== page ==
This article was published in the Lenoir News-Topic.
Despite an unemployment rate hovering around 11 percent and a poverty rate at 18.4 percent, a resource that could help struggling single-parent families is underutilized in Caldwell County.
Caldwell County WIC, an organization that provides federally-funded nutrition assistance for single mothers and their children, only serves 86 percent of its assigned caseload and has seen steady declines since 2009.
“We’ve been doing all sorts of outreach to try and promote our services and what we offer to the community and just nothing seems to make an impact,” Caldwell County WIC Director Danae Olson said. “I’m not sure what else to do.”WIC offers food benefits, formula vouchers, nutrition education and breastfeeding support for mothers and their children, who qualify based on income guidelines.
In Caldwell, participation peaked in 2009, and has declined steadily ever since.
Today, Caldwell County WIC serves just 77 percent of the pregnant women, 75 percent of the postpartum women and 78 percent of the children it served in 2009.
Numbers are lower than they have been in more than a decade, Olson said.
She’s afraid that might eventually lead to cuts in the program that could hurt even the mothers who do take advantage of services.
WIC funding is regulated at the federal level and allocated at the state level. The amount of money a county gets is determined by its caseload.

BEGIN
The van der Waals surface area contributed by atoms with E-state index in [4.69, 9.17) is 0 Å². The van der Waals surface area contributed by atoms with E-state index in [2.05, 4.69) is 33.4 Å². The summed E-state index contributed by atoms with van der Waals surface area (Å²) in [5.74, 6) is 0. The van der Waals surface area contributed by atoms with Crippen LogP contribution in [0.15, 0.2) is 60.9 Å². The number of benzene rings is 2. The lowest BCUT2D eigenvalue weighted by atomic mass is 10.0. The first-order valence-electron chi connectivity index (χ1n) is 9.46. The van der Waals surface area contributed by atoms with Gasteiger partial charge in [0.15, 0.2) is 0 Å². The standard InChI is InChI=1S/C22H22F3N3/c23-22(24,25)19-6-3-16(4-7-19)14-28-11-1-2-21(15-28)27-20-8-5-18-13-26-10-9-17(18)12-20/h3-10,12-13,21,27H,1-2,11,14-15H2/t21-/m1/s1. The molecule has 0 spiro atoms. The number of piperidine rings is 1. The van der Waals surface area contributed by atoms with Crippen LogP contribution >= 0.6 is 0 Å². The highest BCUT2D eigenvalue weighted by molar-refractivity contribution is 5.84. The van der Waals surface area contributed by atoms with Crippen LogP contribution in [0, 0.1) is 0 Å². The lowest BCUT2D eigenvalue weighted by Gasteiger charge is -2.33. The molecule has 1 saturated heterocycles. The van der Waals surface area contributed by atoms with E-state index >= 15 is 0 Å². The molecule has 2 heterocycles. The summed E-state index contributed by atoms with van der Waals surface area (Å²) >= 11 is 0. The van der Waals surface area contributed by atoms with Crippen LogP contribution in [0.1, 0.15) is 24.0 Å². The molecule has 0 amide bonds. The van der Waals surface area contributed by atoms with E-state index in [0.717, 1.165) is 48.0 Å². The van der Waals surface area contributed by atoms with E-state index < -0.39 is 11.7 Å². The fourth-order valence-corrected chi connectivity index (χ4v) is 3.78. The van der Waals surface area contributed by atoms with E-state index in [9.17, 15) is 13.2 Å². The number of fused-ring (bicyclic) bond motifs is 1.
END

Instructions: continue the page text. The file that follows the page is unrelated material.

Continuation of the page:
When a county isn’t serving its assigned caseload, the state generally tries to get eligible individuals enrolled before making cuts, said Julie Henry, acting director of public affairs for the N.C. Department of Health and Human Services.
But Olson is still worried about the impact caseload-based reductions in funding might have in Caldwell County.
“We might end up having a waiting list,” she said. “There might be somebody that could benefit from the services that, at that point, may not receive them.”
WIC has seen problems with underutilization in other counties across the country – although programs in North Carolina are currently utilized at an average of 97 percent.
Programs fail to meet their assigned caseloads for a number of reasons. Transition times in a community are a big one, Henry said.
Olson agreed that population shifts in Caldwell County – citizens who are getting older, or having fewer children, or moving in and out frequently – could contribute to underutilization.
In general, 50 percent of pregnant and nursing mothers qualify for WIC assistance – and that rate is higher in Caldwell County, Olson said.
To find out if you qualify, call 828-426-8407 to make an appointment or visit mywic.org to use the WIC prescreening tool.